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MEDIA ALERT: Experts available on coronavirus

Cornell faculty members can speak about coronavirus from a variety of perspectives: the science and health implications of the disease, its impact on the global economy, the science of vaccines and impact on healthcare systems, labor and specialized industries, effects on countries around the world and the broader impact the crisis is having on our daily lives.

Cornell Media Relations Office is the university's representative to local, regional, national and international media organizations. Part of University Relations, Media Relations works across the university to connect faculty experts and thought leaders with print, broadcast and digital media.

312 College Ave · Cornell University · Ithaca, NY 14850607-255-6074mediarelations@cornell.edu @CornellMedia

Expert Quotes

Featured Video

Cindy Hsin-Liu Kao, assistant professor of design and environmental analysis in the College of Human Ecology, uses textile techniques from knitting and weaving to make on-skin devices that also serve as high-tech forms of expression. Graduate students Kunpeng Huang ’21 and Heather Jin-Hee Kim are first authors on award-winning papers describing the research.Read the article in the Cornell Chronicle.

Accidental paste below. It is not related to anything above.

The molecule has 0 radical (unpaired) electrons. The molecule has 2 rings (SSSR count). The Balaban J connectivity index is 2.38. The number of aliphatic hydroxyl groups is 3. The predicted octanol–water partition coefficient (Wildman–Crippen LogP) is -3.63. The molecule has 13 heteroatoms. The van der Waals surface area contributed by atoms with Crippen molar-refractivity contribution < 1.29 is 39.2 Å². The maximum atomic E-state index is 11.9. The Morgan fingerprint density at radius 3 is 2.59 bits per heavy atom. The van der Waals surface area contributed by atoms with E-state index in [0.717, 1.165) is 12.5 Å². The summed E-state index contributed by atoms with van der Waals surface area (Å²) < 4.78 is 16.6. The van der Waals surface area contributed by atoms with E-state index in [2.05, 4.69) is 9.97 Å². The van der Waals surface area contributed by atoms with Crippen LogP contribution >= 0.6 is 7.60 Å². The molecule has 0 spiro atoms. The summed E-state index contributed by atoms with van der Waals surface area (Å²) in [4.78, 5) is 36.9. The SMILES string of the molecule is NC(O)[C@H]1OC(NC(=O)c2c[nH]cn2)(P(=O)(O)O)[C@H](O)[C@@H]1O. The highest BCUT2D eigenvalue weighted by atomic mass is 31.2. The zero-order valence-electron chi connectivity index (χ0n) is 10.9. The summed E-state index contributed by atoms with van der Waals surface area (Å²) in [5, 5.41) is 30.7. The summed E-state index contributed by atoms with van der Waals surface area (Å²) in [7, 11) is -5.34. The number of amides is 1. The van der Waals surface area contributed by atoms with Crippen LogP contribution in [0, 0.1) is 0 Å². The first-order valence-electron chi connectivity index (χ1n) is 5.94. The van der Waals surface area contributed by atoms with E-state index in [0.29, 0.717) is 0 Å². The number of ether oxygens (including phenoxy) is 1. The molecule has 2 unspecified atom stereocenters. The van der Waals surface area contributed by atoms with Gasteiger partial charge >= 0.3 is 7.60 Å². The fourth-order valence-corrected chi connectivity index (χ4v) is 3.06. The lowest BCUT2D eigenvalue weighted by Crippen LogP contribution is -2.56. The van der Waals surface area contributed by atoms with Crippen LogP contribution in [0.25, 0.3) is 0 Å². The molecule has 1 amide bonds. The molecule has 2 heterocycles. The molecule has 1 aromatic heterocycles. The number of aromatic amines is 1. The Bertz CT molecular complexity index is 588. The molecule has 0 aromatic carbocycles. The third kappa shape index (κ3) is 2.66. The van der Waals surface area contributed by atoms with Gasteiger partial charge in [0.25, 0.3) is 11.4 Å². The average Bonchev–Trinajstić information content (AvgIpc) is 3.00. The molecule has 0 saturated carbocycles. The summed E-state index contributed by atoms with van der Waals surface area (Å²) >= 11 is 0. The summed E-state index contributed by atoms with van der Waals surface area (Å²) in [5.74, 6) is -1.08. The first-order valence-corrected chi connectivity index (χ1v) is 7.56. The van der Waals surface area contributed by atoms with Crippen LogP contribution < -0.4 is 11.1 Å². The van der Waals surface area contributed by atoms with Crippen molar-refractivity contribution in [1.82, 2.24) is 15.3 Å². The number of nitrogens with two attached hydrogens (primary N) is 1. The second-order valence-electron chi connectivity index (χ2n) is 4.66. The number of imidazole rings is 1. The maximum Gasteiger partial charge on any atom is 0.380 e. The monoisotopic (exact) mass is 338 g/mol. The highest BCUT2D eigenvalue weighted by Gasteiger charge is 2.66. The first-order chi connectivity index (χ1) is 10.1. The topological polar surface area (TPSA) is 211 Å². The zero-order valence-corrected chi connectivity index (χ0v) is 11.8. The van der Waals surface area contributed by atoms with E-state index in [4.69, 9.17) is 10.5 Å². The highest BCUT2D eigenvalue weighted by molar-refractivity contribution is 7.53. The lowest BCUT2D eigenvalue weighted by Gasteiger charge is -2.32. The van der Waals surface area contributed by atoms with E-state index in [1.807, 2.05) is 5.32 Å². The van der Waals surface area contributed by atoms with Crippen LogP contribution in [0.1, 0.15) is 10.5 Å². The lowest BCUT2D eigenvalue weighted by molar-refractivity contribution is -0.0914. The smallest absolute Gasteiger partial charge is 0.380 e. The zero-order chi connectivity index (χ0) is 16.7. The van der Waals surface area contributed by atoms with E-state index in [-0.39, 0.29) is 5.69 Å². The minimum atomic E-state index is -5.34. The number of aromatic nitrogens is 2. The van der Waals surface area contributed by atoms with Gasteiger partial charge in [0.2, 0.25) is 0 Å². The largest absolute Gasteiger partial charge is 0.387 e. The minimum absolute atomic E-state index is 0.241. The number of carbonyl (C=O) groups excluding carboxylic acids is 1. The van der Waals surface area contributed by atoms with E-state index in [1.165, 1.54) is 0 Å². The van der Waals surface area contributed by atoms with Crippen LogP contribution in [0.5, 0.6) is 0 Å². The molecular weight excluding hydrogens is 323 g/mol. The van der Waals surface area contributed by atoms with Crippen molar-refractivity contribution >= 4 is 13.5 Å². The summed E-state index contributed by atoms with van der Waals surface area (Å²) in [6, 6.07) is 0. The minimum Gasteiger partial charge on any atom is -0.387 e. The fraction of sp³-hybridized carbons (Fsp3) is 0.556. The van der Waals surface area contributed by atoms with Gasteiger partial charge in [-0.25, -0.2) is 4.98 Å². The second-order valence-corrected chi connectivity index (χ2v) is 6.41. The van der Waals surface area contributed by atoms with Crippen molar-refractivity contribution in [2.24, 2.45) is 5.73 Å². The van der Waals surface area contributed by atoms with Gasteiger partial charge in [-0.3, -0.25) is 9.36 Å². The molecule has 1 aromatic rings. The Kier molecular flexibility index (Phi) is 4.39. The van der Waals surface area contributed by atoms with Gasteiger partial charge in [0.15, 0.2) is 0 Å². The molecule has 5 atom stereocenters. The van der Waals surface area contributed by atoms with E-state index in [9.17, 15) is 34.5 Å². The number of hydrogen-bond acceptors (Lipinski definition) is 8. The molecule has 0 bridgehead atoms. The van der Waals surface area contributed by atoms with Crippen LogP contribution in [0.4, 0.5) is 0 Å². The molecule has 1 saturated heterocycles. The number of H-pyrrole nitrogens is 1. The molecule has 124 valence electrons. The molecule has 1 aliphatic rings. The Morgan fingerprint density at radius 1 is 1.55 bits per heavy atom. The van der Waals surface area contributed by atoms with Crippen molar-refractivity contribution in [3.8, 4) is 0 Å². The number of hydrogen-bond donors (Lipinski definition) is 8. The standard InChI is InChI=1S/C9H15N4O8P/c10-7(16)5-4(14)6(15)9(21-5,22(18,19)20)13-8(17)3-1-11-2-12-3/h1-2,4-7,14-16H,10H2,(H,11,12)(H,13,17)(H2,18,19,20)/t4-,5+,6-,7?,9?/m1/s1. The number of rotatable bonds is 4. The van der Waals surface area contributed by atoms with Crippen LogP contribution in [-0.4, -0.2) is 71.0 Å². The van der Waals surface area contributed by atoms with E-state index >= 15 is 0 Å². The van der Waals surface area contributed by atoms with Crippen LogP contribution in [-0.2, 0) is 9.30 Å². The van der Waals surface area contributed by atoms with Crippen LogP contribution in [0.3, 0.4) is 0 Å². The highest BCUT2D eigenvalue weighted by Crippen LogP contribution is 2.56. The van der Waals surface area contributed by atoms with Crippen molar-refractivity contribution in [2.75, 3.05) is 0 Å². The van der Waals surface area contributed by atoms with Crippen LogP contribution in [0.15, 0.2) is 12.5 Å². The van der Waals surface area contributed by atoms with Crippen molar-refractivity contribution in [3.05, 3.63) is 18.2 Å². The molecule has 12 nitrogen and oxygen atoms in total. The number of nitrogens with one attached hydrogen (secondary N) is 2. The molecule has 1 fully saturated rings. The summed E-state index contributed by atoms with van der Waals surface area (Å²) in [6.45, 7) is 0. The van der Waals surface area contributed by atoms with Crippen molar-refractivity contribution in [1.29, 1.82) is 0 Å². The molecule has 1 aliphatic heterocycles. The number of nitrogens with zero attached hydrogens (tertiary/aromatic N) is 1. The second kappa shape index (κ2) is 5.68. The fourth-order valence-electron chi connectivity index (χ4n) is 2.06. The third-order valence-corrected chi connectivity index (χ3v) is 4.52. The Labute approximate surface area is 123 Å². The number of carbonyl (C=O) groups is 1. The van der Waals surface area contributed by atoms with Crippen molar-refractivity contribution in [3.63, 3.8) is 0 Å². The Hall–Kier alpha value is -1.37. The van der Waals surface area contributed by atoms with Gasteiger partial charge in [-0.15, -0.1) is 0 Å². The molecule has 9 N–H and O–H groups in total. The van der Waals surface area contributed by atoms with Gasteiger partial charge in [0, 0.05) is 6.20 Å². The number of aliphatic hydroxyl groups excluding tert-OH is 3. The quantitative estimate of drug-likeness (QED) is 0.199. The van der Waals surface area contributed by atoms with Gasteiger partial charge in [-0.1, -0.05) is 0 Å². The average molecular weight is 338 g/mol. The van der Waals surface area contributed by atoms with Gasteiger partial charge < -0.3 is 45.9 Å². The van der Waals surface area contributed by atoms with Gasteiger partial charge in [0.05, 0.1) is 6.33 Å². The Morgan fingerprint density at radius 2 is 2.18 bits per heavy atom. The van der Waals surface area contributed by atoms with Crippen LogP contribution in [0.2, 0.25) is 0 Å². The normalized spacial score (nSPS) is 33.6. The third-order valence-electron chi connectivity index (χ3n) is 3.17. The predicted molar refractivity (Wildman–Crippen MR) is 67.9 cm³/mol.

In The News

NYC approved of a package of bills setting minimum pay and working conditions for delivery workers. Patricia Campos-Medina, executive director of the Worker Institute says that protections are the “floor” of what is necessary to provide “basic rights.”

“In opaque crises like the one now afflicting China’s Evergrande real estate conglomerate, it’s less ‘what you know’ than ‘what you know you don’t know’ that drives financial volatility,” says Robert Hockett, professor of law.  

Nina Bassuk, professor of urban horticulture, explains how climate change can kill trees through a multitude of stressors. 

“The only way these strikes can serve the function of minimizing political risk is if you have good intelligence,” says Sarah Kreps, professor of government. “You might be able to get away with the recklessness of one or two strikes that kill civilians but you get too many of those and you will start to see some blowback.” 

“When I go shopping for an Audi and I can’t afford it, I don’t get to declare an Audi shortage,” says Erica Groshen, senior labor market advisor. “At the wage being offered, businesses still aren’t getting as many applicants for work.” 

Nikole Lewis, assistant professor of astronomy, says, “A lot of those iconic Hubble images are because you are seeing dust scatter light all over the place, which is beautiful. But it makes it really hard to study the stuff that is inside.” The new James Webb telescope will be able to peer through dust that can obscure stars.